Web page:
Theranos’ Elizabeth Holmes must report to prison this month despite pending appeal, judge rules

Theranos’ Elizabeth Holmes must report to prison this month despite pending appeal, judge rules

Elizabeth Holmes must report to prison at the end of this month as previously scheduled, the judge in her case ruled this week, shutting down the disgraced Theranos founder’s bid to delay her sentence while she appeals her conviction.

In an order filed Monday, Judge Edward Davila pushed back on claims from Holmes’ legal team that the ongoing appeal will result in either a reversal of one or all of her four guilty verdicts or a full retrial. Instead, Davila upheld the court’s previously set surrender date, which mandates that Holmes turn herself in by 2 p.m. local time April 27.

Though the location where Holmes will proceed to begin her 11.25-year prison sentence has yet to be publicly confirmed, Davila recommended after handing down the sentence in November that she be sent to the minimum-security, all-women federal prison camp in Bryan, Texas, and that she be granted family visitation rights.

Holmes’ ex-boyfriend and former business partner Ramesh “Sunny” Balwani previously lost a similar bid to delay his own 13-year sentence, though he did successfully push back his surrender date about a month, to April 20, after filing a last-minute appeal of that denial—a move that Holmes could potentially use to put off her own sentencing start for a few more weeks.

A judge can choose to allow a convicted defendant to remain out of jail pending appeal if they’ve been able to prove that they don’t pose a danger to their community, aren’t likely to flee and have filed the appeal not only for legitimate reasons, but also with a high likelihood of winning a reversal or retrial.

On the first two counts, Davila agreed with Holmes’ team. Holmes no longer has access to the “influence and position at Theranos” that enabled her to defraud investors in the blood-testing startup, leading to her convictions, Davila wrote, and therefore poses no serious risk of repeating those crimes in her current community.

Meanwhile, government prosecutors had tried to paint Holmes as a “flight risk” after discovering that her partner, Billy Evans, had purchased one-way flights to Mexico for both of them shortly before her trial had been decided early last year—though only Evans ended up taking the trip. Though Davila agreed that booking the flights before the verdict was a “bold move” and that failing to immediately cancel them after Holmes had been found guilty was “a perilously careless oversight,” he refuted the prosecutors’ categorizations of the travel plans as an attempt to flee and of Holmes as a flight risk.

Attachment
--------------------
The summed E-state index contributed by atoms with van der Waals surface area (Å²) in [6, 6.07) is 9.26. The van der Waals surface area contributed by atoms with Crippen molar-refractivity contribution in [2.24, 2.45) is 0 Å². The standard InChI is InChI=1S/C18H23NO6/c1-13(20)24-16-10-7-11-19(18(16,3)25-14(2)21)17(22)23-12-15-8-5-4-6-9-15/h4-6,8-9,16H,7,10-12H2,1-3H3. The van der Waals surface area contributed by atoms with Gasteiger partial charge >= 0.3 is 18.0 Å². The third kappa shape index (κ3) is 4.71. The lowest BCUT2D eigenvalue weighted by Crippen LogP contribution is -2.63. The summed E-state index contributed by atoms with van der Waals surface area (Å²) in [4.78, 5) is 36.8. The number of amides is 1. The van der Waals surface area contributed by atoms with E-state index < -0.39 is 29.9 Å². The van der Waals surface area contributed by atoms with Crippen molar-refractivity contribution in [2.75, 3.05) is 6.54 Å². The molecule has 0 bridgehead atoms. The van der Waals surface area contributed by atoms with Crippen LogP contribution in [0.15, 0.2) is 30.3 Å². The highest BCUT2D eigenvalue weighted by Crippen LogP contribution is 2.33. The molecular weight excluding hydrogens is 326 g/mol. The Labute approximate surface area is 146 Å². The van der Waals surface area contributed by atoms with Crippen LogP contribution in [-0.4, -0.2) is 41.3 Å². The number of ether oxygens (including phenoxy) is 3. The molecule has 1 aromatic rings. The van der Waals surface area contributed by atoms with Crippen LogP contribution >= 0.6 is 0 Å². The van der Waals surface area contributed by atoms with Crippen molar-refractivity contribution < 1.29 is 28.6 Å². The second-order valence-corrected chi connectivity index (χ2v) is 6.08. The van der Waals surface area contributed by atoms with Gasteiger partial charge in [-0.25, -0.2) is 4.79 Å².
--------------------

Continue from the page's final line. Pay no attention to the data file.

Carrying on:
In the latter conclusion, he cited her two young children, her lack of ties abroad and the high likelihood that she would be immediately recognized while trying to flee as well as the facts that Holmes has surrendered her passport to authorities and that her parents’ home is being held as collateral against her bail bond.

As for the question of the appeal itself, though Davila concluded that it hasn’t been brought merely to delay Holmes’ sentence, he didn’t agree with her attorneys’ view that it’s likely to end in her favor,

Holmes’ team has raised issues with a number of points that came up during her trial. They include, in part, the court’s decision to exclude from the trial a deposition testimony in which Balwani had admitted to taking the lead in handling some of the company’s financial models and projections; its inclusion of evidence of “misrepresentations that Theranos provided to the military”; and evidentiary rulings related to the inaccuracies of Theranos’ blood-testing technology—though even her attorneys have noted that this evidence doesn’t directly pertain to the act of defrauding investors on which she was convicted.

Holmes’ team also argued that “the court had erred in denying all three of her motions for new trial based on newly discovered evidence”—to which Davila responded that the defense team has failed to provide enough proof that the evidence would substantially Holmes’ guilty verdicts into question.

Indeed, after examining all of those points of contention, Davila concluded that he had been “unable to find that [Holmes] has raised a ‘substantial question of law or fact’” that would result in a reversal or retrial.

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